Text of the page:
Readers in the UK have not been swayed by the rise of eBooks to give up on their print collections. According to a new report 84% of UK adults have a bookshelf full of books with the average being 86 titles.
When it comes to book ownership the largest collections were held by the 55-64 age group, with an average of 118 books, while the smallest were those of 16-24-year-olds, with an average of 50 books each.
UK residents have not been embracing eBooks in great numbers, with average UK adults owning 19 digital editions. The largest number of eBooks were held by 45-54 year olds, who had an average of 22, while 16-24-year-olds had the smallest, at just 12.
When book ownership reports like this are released, its important to note the types of books the average person has. The statistical average would include all those strange girls who post YouTube clips of how many books they bought that month, usually multi-volume series, as well as anyone who was counting all their leftover kid’s books from when they were learning to read. Add in e-books bought on impulse and the modal average is likely 30 titles. That’s not the same as reading anything much on a day-to-day basis. Remember, ‘books’ doesn’t mean novels, so Jamie Oliver and Gok Wan might be disproportionately represented in their libraries.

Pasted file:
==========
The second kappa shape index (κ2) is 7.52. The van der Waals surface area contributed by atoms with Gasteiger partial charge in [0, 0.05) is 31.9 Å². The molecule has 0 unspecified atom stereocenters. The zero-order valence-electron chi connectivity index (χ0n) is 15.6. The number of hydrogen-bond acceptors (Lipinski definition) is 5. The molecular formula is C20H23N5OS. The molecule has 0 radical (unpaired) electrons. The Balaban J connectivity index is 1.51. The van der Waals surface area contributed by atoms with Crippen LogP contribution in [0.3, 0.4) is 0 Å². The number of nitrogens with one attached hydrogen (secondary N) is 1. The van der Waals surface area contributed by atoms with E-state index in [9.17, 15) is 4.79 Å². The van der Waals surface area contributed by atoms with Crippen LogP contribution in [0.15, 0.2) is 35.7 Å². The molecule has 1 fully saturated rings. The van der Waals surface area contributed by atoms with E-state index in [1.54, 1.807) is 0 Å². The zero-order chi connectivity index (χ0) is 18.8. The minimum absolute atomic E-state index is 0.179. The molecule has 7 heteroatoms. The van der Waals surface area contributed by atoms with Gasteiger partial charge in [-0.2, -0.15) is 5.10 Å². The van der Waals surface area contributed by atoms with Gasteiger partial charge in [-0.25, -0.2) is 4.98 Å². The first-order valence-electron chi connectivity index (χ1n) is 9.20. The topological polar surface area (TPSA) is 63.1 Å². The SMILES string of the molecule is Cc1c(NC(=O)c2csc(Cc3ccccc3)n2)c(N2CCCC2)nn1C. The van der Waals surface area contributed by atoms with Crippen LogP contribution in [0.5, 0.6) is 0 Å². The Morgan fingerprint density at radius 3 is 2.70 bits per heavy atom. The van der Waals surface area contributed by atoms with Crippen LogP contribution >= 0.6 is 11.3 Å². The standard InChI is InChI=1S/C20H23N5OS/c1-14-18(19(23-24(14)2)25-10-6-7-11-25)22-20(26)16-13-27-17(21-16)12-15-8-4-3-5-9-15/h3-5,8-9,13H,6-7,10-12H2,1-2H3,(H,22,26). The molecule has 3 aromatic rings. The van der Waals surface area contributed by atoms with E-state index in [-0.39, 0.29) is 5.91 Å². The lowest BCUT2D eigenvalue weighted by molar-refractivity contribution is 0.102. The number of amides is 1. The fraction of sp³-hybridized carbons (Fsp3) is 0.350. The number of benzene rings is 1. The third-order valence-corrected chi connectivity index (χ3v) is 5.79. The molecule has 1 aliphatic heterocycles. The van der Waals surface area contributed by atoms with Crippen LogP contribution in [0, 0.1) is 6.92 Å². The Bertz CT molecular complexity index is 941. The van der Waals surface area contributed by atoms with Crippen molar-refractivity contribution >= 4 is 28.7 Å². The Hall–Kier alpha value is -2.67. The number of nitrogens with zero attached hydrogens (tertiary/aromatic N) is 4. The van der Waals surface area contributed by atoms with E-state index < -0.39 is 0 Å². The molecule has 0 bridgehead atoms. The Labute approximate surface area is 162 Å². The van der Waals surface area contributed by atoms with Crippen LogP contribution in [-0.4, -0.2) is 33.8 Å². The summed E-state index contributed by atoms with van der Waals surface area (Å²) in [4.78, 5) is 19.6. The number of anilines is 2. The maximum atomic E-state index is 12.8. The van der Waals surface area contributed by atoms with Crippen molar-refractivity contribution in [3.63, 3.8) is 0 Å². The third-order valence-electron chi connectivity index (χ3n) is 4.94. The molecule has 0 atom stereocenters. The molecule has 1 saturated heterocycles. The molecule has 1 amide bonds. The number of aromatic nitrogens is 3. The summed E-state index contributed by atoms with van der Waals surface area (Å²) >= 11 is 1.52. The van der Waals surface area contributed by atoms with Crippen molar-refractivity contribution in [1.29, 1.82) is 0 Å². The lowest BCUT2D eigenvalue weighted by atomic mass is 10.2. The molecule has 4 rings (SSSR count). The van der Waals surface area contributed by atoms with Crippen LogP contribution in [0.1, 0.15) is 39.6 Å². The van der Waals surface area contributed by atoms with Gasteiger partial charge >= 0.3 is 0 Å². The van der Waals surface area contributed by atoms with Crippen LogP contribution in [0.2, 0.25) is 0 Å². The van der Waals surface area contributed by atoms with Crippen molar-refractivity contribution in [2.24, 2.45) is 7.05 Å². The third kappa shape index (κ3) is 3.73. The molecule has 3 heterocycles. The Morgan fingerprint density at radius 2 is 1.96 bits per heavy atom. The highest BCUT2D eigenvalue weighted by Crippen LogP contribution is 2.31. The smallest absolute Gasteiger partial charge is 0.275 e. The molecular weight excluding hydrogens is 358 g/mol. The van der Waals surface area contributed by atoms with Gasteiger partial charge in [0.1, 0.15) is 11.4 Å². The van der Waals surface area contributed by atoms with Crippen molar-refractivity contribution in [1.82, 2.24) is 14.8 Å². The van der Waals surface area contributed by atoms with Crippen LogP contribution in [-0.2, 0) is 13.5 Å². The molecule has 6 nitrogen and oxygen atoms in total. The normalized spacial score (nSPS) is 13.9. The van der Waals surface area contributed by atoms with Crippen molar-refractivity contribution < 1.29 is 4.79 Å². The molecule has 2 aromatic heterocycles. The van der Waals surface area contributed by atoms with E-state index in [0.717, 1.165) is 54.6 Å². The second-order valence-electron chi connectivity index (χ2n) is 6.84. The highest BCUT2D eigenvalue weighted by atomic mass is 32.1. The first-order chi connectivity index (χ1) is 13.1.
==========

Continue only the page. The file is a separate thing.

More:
Michael Kozlowski is the Editor in Chief of Good e-Reader. He has been writing about audiobooks and e-readers for the past ten years. His articles have been picked up by major and local news sources and websites such as the CBC, CNET, Engadget, Huffington Post and the New York Times.